Trump flexes presidential muscle with Syrian attack

Ashley McCann, Opinions Editor

Just three days after the chemical weapons attack in Syria, allegedly committed by the Syrian government, the U.S. reacted by launching 59 Tomahawk cruise missiles from the USS Ross and USS Porter, positioned in the Mediterranean Sea. Fifty-eight of the 59 missiles hit their intended targets. The strikes targeted al-Shayrat Air Base, the base that the Syrian military allegedly launched aircraft that carried out chemical attacks on Syrian citizens. Alongside Syrian forces at al-Shayrat, Russia also has forces stationed at the air base, with the troops maintaining a presence in the country since 2015.

“Despite being warned of the attack in advance, it appears Russia did not deploy surface-to-air missiles, which are capable of taking out U.S. Tomahawk missiles,” said Tim Lister of CNN.

The chemical attack that was allegedly committed by the Syrian government is a disgusting display of inhumane and selfish leadership. While it is important to address those injustices, it is also important to assess what an attack on a Syrian airbase means moving forward. It is logical to assume that after the Tomahawk attack, Bashar Al-Assad will most likely think twice before employing the use of chemical weapons in his own country. However, the problem in Syria is a global difficulty, and as a result of a misjudgment by President Obama, considerable strife has continued to affect Syria and every country across the world.

“President Obama’s gross miscalculation in 2013 was to wager that the conflict could be contained within Syria’s borders. Reflecting a widely held realpolitik view at the time, political scientist John Mearsheimer argued that Syria did not affect the core strategic interests of the West and was of ‘little importance for American security,’” said Nader Hasemi of CNN.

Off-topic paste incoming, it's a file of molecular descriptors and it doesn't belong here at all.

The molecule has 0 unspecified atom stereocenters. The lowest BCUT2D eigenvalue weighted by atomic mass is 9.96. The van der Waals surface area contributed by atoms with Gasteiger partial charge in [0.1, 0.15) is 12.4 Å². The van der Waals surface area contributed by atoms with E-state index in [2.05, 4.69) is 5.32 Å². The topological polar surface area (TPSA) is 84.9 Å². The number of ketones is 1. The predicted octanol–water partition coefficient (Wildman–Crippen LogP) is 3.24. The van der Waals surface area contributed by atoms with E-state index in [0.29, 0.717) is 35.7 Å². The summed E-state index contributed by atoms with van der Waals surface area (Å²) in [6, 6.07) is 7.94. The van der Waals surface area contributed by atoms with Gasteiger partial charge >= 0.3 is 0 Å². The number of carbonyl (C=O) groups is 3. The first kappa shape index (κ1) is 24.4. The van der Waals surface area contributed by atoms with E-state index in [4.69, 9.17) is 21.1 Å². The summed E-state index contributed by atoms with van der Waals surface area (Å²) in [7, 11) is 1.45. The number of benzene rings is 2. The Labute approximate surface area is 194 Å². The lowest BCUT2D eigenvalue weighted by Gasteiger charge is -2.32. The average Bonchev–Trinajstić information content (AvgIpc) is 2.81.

While unforeseen circumstances morphed the predicted trajectory of the Syrian conflict, what was first overlooked by the Obama administration is now a large obstacle that President Trump and his cabinet need to assess with caution and policies that explore numerous avenues of approach.

“All of the key themes at the heart of the turmoil in the Middle East appear in the Syrian conflict: The problem of political authoritarianism; the struggle for democracy, terrorism and rise of radical Islamic militancy; the regional rivalry between Iran and Saudi Arabia; the spread of sectarianism; intervention by the great powers; and the egregious violation of human rights,” said Hashemi.

Therefore, actions taken to curb Syrian government aggression will not only affect those who live within the country’s border. These unfortunate recurring themes present significant challenges, and while many may think its right to punish the government for alleged chemical attacks, those issues must first be addressed with wider lenses that focus on the ripple effects that plague the entire Middle East.

While launching missiles at an inhumane government may make people feel all “’’Merica!” inside, it is important to remember that if the American government really cared about the mistreatment of Syrian citizens, we would be open to accepting Syrian refugees. Trump’s decision to launch missiles in Syria was a dangerous, self-serving avenue to pursue.

While the missile attack did result in damage to Syrian military resources, it did not result in the prevention of Syrian military operations. It resulted in giving Assad an opportunity to say he and his associates survived American aggression and continue to be fully operational. While Trump may be able to flex his muscles with missiles, Assad has been flexing his in inhumane, blasphemous ways that should have been assessed in a different way.

The Syrian conflict must be addressed with care and caution, specifically with a focus on ways America’s interaction could further destabilize the region.

The Lewis Flyer

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